Senate Passes Measure That Would Block Enforcement of Biden’s Health Care Worker Vaccine Mandate

Senate Passes Measure That Would Block Enforcement of Biden’s Health Care Worker Vaccine Mandate
Sen. Roger Marshall, (R-Kan.) asks a question during a hearing on Capitol Hill in Washington in a file photograph. (Leigh Vogel/Pool/Getty Images)
Zachary Stieber

The U.S. Senate on March 2 approved a resolution that would block enforcement of the COVID-19 vaccine mandate for health care workers across the country.

The chamber voted 49–45 to approve the resolution, which was co-sponsored by many Republicans. No Democrats voted for the measure; all GOP members who voted did.
Under the direction of President Joe Biden, federal health officials in 2021 imposed a vaccine mandate for health care workers employed at any facility that receives funding from Medicare or Medicaid. The mandate survived a legal challenge, with the Supreme Court ruling in January that it was within the powers granted by Congress.

Critics say the justification for the mandate—keeping workers from getting COVID-19—has been undermined by the waning effectiveness of the vaccines, particularly after the emergence of the Omicron virus variant.

“Make no mistake, this federal vaccine mandate is not about public health or science—it’s about Joe Biden fulfilling his desire to control every aspect of our lives, and it’s a slap in the face to the hard-working men and women who never took a day off on the frontline fight against COVID-19,” Sen. Roger Marshall (R-Kan.), a doctor, said in a statement after the vote.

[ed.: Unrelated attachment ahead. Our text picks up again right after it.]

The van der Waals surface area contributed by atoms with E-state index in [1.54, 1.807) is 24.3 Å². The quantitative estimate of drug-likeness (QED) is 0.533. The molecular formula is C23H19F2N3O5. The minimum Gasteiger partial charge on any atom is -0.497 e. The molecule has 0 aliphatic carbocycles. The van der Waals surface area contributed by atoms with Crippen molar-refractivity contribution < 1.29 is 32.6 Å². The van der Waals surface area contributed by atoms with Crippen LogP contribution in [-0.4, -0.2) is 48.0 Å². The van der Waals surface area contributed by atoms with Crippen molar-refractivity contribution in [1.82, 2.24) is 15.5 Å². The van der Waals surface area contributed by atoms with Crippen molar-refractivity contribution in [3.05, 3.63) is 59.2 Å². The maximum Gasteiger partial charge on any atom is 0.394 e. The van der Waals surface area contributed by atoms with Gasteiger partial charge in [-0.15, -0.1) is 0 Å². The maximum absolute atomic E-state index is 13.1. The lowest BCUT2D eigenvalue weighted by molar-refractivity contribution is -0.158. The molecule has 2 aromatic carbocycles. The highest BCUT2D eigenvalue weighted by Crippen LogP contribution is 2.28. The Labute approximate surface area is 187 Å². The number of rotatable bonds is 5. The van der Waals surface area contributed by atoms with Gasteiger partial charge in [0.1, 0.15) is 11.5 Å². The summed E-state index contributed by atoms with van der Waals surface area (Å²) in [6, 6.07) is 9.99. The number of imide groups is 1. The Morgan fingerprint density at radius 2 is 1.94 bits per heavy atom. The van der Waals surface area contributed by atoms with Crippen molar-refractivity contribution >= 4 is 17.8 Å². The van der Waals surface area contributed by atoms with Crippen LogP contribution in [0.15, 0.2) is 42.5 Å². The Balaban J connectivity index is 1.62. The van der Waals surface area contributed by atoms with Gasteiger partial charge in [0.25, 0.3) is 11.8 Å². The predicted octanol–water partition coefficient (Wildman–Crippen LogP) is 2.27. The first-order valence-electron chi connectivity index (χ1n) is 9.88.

Marshall, one of the lead sponsors, said the passage of the resolution was “a huge victory for all the health care workers who ran to the sound of the COVID battle.”

On the Senate floor before the vote, Sen. Mike Lee (R-Utah), who also voted for the measure, said the fight against vaccine mandates “will not stop until freedom is restored.”

“We will not stop until American moms and dads can provide for their families without kowtowing to President Biden’s vaccine mandates, and without submitting to presidential medical orthodoxy in this or any future administration,” he said.

Sen. John Cornyn (R-Texas), another “yes” vote,“ said in a statement that nothing in the U.S. Constitution ”empowers the President to order particularly private employers to do anything.”

“I encourage everybody to get vaccinated, I have been and will continue to encourage my constituents and friends and family to do so,“ he said. ”But that’s their choice, not mine, and not President Biden’s.”

Opponents of the measure argued that the mandate helps protect those cared for by nurses and other workers, including the elderly—one of the groups most vulnerable to COVID-19, the disease caused by the CCP (Chinese Communist Party) virus.

“My colleagues say every person is unique and there needs to be flexibility when it comes to vaccines. Colleagues, I’m just fine with that. The fact is, the administration is allowing for medical and religious exemptions. Flexibility is written into the rule because that’s just plain, old common sense,” Sen. Ron Wyden (D-Ore.), who voted against the resolution, said on the floor, adding that “vaccine requirements aren’t anything new for health care workers.”

The measure now heads to the House of Representatives. The lower chamber is controlled by Democrats, who as a whole have been supportive of harsh measures like mandates during the COVID-19 pandemic.

A spokeswoman for House Speaker Nancy Pelosi (D-Calif.) did not respond to a request for comment.